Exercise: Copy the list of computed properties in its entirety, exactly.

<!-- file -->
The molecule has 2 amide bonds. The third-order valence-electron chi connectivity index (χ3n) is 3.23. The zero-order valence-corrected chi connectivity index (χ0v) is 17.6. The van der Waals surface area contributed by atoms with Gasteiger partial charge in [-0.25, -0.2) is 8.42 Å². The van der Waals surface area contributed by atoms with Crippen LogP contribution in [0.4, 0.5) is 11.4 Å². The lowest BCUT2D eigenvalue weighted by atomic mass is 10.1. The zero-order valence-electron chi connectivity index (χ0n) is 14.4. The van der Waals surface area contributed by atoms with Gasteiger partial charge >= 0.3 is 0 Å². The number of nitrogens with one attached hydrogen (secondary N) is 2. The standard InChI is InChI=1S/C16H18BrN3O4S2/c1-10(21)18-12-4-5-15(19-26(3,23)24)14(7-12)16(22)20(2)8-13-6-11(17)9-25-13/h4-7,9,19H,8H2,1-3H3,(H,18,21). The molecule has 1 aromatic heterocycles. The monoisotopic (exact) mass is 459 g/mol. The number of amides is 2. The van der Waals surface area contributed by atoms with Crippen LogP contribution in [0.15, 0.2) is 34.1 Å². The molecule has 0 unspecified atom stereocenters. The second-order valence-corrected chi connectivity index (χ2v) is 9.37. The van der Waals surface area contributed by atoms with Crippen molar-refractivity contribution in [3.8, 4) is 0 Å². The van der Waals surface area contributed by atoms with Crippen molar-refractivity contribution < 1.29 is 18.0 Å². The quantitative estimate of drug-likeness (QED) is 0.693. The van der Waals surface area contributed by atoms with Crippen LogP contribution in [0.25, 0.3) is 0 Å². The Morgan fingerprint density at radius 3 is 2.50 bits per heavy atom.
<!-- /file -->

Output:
The molecule has 2 amide bonds. The third-order valence-electron chi connectivity index (χ3n) is 3.23. The zero-order valence-corrected chi connectivity index (χ0v) is 17.6. The van der Waals surface area contributed by atoms with Gasteiger partial charge in [-0.25, -0.2) is 8.42 Å². The van der Waals surface area contributed by atoms with Crippen LogP contribution in [0.4, 0.5) is 11.4 Å². The lowest BCUT2D eigenvalue weighted by atomic mass is 10.1. The zero-order valence-electron chi connectivity index (χ0n) is 14.4. The van der Waals surface area contributed by atoms with Gasteiger partial charge >= 0.3 is 0 Å². The number of nitrogens with one attached hydrogen (secondary N) is 2. The standard InChI is InChI=1S/C16H18BrN3O4S2/c1-10(21)18-12-4-5-15(19-26(3,23)24)14(7-12)16(22)20(2)8-13-6-11(17)9-25-13/h4-7,9,19H,8H2,1-3H3,(H,18,21). The molecule has 1 aromatic heterocycles. The monoisotopic (exact) mass is 459 g/mol. The number of amides is 2. The van der Waals surface area contributed by atoms with Crippen LogP contribution in [0.15, 0.2) is 34.1 Å². The molecule has 0 unspecified atom stereocenters. The second-order valence-corrected chi connectivity index (χ2v) is 9.37. The van der Waals surface area contributed by atoms with Crippen molar-refractivity contribution in [3.8, 4) is 0 Å². The van der Waals surface area contributed by atoms with Crippen molar-refractivity contribution < 1.29 is 18.0 Å². The quantitative estimate of drug-likeness (QED) is 0.693. The van der Waals surface area contributed by atoms with Crippen LogP contribution in [0.25, 0.3) is 0 Å². The Morgan fingerprint density at radius 3 is 2.50 bits per heavy atom.